As a follow-up to the article written last quarter (Poor Kids), and since it’s the cold and flu season…


Lottery winners and professional athletes are often used as examples of what can go wrong when one suddenly moves from “no money” to “lotsa money”. Too often, these real-life stories include a big check, extravagant spending, bad investment choices, and a lot of pain.


As “worldly and sophisticated” men and women, we may think to ourselves, “Wow, that was dumb—never happen to me.” Well, that may be true, but what about our children who are teenagers and young adults? Have we sufficiently communicated with them and prepared them in case our lives are cut short unexpectedly?


Here’s a list to spark conversation:


  • Reality Check – Preventing affluenza begins with discipline. If your child is still living at home or college and dependent on you for income, make sure that they are being financially responsible. They should know how to balance a checkbook, pay off their credit card balances every month, and pay their other bills like rent, car insurance, etc.


  • Be Generous – Involve children in philanthropic activities and encourage them to volunteer where their passion leads them. Share with them the importance of giving (both time and money) and of being a good citizen.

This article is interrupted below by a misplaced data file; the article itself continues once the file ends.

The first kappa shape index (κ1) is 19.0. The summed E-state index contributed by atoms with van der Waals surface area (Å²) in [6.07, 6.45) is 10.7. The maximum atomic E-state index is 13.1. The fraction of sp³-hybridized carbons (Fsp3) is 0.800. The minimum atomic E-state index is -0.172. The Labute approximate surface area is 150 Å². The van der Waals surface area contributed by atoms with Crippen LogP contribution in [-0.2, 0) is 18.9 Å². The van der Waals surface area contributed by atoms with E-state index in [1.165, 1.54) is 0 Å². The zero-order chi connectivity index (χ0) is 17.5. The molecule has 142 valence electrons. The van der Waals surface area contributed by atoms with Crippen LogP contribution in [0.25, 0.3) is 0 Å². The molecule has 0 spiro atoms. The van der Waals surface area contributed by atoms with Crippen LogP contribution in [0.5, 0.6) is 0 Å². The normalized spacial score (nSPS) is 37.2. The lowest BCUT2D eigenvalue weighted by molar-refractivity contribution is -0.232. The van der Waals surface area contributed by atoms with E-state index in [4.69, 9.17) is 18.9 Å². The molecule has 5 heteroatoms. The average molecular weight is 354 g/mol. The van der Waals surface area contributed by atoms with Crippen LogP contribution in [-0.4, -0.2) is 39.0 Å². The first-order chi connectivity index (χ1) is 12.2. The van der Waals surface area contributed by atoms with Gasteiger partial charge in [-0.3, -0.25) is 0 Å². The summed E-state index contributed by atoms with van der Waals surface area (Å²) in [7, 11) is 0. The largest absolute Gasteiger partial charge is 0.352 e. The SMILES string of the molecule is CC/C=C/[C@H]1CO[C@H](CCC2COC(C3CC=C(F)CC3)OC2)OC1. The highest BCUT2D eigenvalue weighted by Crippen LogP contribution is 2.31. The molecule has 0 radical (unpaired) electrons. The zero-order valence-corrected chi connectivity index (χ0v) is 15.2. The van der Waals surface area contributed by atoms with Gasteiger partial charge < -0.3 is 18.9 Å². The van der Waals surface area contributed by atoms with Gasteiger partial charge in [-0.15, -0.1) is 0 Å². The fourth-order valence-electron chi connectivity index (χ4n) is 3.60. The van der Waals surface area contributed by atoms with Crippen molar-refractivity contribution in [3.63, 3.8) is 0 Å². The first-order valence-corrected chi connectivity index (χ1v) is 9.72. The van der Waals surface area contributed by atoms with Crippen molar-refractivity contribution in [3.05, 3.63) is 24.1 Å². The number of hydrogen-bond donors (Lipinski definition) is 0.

• Things are Just Things – Lasting joy comes from experiences and relationships, not from cars and toys. Teach your children that building wealth should not be viewed as the end goal. Money alone will not make you successful or happy. Instead, stress the value of doing things together, setting goals and celebrating personal achievements.


  • Be Patient – If there were only one trait that you could pass along to your child, it might be wise to choose self-control and delayed gratification. Enough said—don’t always give in to every request. Just because you love your child and you can afford it, doesn’t mean you should.


  • Word to the Wise – When appropriate, introduce your children to your financial advisor, your CPA, your attorney. If something happens, you will want your child to feel comfortable calling these trusted professionals for help and advice. It also shows them that there is value in building professional relationships.


  • Create a Plan – As part of your estate planning process, make sure that you communicate your wishes with your children, as appropriate. No one likes surprises. Also, it is important that they know you trust them to be good stewards. Your words, and more importantly, your actions will most certainly stick with them long after you are gone.


An ounce of prevention is worth more than a pound of cure.